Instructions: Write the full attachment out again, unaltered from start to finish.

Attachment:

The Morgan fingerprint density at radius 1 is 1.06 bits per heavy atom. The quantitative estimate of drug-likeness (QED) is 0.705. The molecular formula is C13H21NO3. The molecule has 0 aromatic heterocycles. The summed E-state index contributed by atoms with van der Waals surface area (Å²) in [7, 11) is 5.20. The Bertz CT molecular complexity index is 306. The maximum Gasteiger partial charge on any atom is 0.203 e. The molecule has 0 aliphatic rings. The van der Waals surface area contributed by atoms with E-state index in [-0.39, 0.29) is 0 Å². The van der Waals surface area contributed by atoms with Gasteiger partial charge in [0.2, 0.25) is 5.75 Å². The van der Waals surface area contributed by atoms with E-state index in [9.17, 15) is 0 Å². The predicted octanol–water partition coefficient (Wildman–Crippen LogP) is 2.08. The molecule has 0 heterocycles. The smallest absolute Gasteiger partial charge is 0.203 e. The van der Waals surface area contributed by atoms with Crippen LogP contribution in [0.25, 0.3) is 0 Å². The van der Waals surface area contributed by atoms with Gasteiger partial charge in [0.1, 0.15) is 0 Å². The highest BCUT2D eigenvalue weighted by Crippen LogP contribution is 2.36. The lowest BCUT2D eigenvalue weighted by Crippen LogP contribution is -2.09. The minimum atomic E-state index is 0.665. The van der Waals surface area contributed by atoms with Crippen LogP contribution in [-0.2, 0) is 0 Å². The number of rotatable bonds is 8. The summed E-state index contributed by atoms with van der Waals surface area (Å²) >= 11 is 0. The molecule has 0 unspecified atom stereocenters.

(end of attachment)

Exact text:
The Morgan fingerprint density at radius 1 is 1.06 bits per heavy atom. The quantitative estimate of drug-likeness (QED) is 0.705. The molecular formula is C13H21NO3. The molecule has 0 aromatic heterocycles. The summed E-state index contributed by atoms with van der Waals surface area (Å²) in [7, 11) is 5.20. The Bertz CT molecular complexity index is 306. The maximum Gasteiger partial charge on any atom is 0.203 e. The molecule has 0 aliphatic rings. The van der Waals surface area contributed by atoms with E-state index in [-0.39, 0.29) is 0 Å². The van der Waals surface area contributed by atoms with Gasteiger partial charge in [0.2, 0.25) is 5.75 Å². The van der Waals surface area contributed by atoms with E-state index in [9.17, 15) is 0 Å². The predicted octanol–water partition coefficient (Wildman–Crippen LogP) is 2.08. The molecule has 0 heterocycles. The smallest absolute Gasteiger partial charge is 0.203 e. The van der Waals surface area contributed by atoms with Crippen LogP contribution in [0.25, 0.3) is 0 Å². The van der Waals surface area contributed by atoms with Gasteiger partial charge in [0.1, 0.15) is 0 Å². The highest BCUT2D eigenvalue weighted by Crippen LogP contribution is 2.36. The lowest BCUT2D eigenvalue weighted by Crippen LogP contribution is -2.09. The minimum atomic E-state index is 0.665. The van der Waals surface area contributed by atoms with Crippen LogP contribution in [-0.2, 0) is 0 Å². The number of rotatable bonds is 8. The summed E-state index contributed by atoms with van der Waals surface area (Å²) >= 11 is 0. The molecule has 0 unspecified atom stereocenters.